You Are a Character in a Novel
“My heart breaks for you, broken hearted in your hot (apartment? hotel room?) in Colombia. And yet, it also sounds young and exciting to be lovesick and sad in tropical town squares and small beach villages. Step number 1: Establish a philosophical distance from yourself. You are a character in a Hemmingway story, a Jean Rhys novel.”
That is how the email began, written in 2016 by my friend Carolyn (a writer) to me (a writer) when my boyfriend and I broke up in Santa Marta, Colombia, three weeks into what was meant to be a months-long trip together. To consider myself a character in a novel was the best advice I’ve ever received, seared into my memory with its wisdom. In a moment of chaos, a little psychological or philosophical distance is a powerful antidote to falling apart. Channel your feelings into your art of choice, yes, but what about simply channeling your dreamiest alter-ego, or your favorite artistic/celebrity crush? How would she act in a crisis? What would she gift herself? For me, it’s Jean Rhys, who wrote dark, sad novels in Paris and London out of her lived experience (although she also drank too much and often relied on men for money, so…). Or, better yet, Anaïs Nin! What would she be doing today? Journaling endlessly, having candlelit dinners, cultivating eroticism and emotion. And Zora Neale Hurston? Frida Kahlo? Louise Bourgeois? Beyonce? What I’m saying is, like the woman who found out her ex is dating Lady Gaga, do what you want, expand on what you want, and celebrate yourself.
What does that look like right now? What is an accessible luxury you don’t normally allow yourself, given our current “socially distant” situation? Is it an hour of solitude? Thirty minutes of journaling in the morning? Finally using the face masks you’ve been hoarding in your bathroom? Lighting that expensive candle? Making the art you’ve been putting off? Consider your favorite powerhouse and what she might do in your shoes, activate your imagination, set some boundaries, and let loose your power, your art, your gifts on the world. We need them now more than ever.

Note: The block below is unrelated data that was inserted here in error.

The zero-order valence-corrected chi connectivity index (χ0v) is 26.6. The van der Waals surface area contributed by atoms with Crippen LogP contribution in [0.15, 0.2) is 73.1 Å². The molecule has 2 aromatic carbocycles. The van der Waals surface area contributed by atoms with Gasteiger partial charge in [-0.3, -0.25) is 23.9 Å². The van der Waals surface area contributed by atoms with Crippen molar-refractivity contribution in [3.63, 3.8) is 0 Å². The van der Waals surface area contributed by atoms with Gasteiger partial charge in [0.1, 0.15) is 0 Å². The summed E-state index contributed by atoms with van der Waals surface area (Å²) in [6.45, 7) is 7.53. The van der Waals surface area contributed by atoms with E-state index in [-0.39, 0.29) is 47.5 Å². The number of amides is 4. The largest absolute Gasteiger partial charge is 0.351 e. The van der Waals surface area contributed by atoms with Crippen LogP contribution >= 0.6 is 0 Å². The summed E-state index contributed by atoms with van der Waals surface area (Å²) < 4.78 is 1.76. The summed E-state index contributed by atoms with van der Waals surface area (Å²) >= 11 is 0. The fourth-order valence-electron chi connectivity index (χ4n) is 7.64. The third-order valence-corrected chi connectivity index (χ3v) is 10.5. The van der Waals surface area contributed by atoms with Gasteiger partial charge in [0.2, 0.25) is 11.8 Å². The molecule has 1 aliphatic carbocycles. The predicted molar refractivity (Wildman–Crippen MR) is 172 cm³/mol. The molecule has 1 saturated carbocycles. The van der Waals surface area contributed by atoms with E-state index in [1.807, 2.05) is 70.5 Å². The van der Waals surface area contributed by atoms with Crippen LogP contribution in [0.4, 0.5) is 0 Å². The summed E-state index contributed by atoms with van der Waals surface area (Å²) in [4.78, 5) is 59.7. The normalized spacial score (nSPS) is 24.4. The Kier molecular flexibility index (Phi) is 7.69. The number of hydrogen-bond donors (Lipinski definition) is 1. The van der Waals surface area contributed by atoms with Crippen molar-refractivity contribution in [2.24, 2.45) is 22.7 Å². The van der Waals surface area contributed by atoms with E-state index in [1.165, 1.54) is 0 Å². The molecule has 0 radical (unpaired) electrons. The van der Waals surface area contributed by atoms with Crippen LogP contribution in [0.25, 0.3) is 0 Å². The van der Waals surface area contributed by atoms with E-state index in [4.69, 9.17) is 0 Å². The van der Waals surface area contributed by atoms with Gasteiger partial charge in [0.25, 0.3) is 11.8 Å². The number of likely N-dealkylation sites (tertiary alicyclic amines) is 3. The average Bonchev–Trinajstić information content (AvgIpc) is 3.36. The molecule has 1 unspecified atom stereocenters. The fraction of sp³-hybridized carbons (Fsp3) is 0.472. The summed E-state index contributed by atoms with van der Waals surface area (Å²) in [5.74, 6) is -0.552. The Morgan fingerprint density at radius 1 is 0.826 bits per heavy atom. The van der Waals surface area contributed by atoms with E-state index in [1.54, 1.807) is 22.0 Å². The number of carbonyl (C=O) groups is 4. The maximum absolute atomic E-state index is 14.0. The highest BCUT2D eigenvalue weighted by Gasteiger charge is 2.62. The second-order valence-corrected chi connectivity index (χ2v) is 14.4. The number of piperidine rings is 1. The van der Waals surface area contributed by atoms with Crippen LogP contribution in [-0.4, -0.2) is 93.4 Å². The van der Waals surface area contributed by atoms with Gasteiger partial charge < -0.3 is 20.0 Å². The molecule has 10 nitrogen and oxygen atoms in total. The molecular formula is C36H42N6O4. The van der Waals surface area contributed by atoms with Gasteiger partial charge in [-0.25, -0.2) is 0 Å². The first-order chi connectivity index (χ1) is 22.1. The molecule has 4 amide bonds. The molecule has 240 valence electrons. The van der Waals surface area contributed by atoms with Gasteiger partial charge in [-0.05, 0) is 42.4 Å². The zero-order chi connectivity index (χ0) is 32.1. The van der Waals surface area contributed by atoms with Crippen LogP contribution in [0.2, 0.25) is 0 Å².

It’s been said before, so this is nothing new. But any meditation, even five minutes a day, helps ground you in reality, in the now. Set a timer for five minutes, alone or with your family. Sit wherever, in any way. Sit in a patch of sunlight that feels warm on your skin. Then, focus on your breathing and the sensations in your body. Watch your thoughts come and go. Or try a YouTube video, an app, anything. Meditation is simply a reminder to be present, a reminder that things are okay. You are alive.
Meditation also reminds us to check in and be grateful for what we do have. If the secret to happiness is wanting what you have (and the enemy is comparing yourself to others, which— hello, Instagram!), then meditating and practicing gratitude helps solve this dilemma. Meditation can be as simple as reciting the things you’re grateful for while you shower, listing things in a soothing, repetitive pattern, or pausing throughout the day to take a breath and thank the universe for one thing, be it health, loved ones, a friend to talk to on the phone, or even just Netflix.
I have a yoga teacher who says, “You cannot take a breath in the past. You cannot take a breath in the future. You can only take a breath in the present.” I often take comfort in that thought, especially now.
What is this moment saying to you? How is it asking you to pause and reflect, or to begin the work of shifting the story you’re telling yourself? We are so lucky to have the internet, phones, books, art. These things connect us. And we are lucky, too, to have shelter, food, friends, love—the true essential of life.
What are you grateful for? I mean, right now? And now?
Kristin Sanders is the author of the nonfiction e-bookThe Science of Women Getting Rich: A Feminist Revision, the poetry book CUNTRY, and the poetry chapbooks This is a map of their watching me and Orthorexia. A freelance writer and editor, she also teaches online English classes at Ashford University. Visit her at kristindianesanders.com or follow her on Instagram at @kristindianesanders.
Photos by © Augusta Sagnelli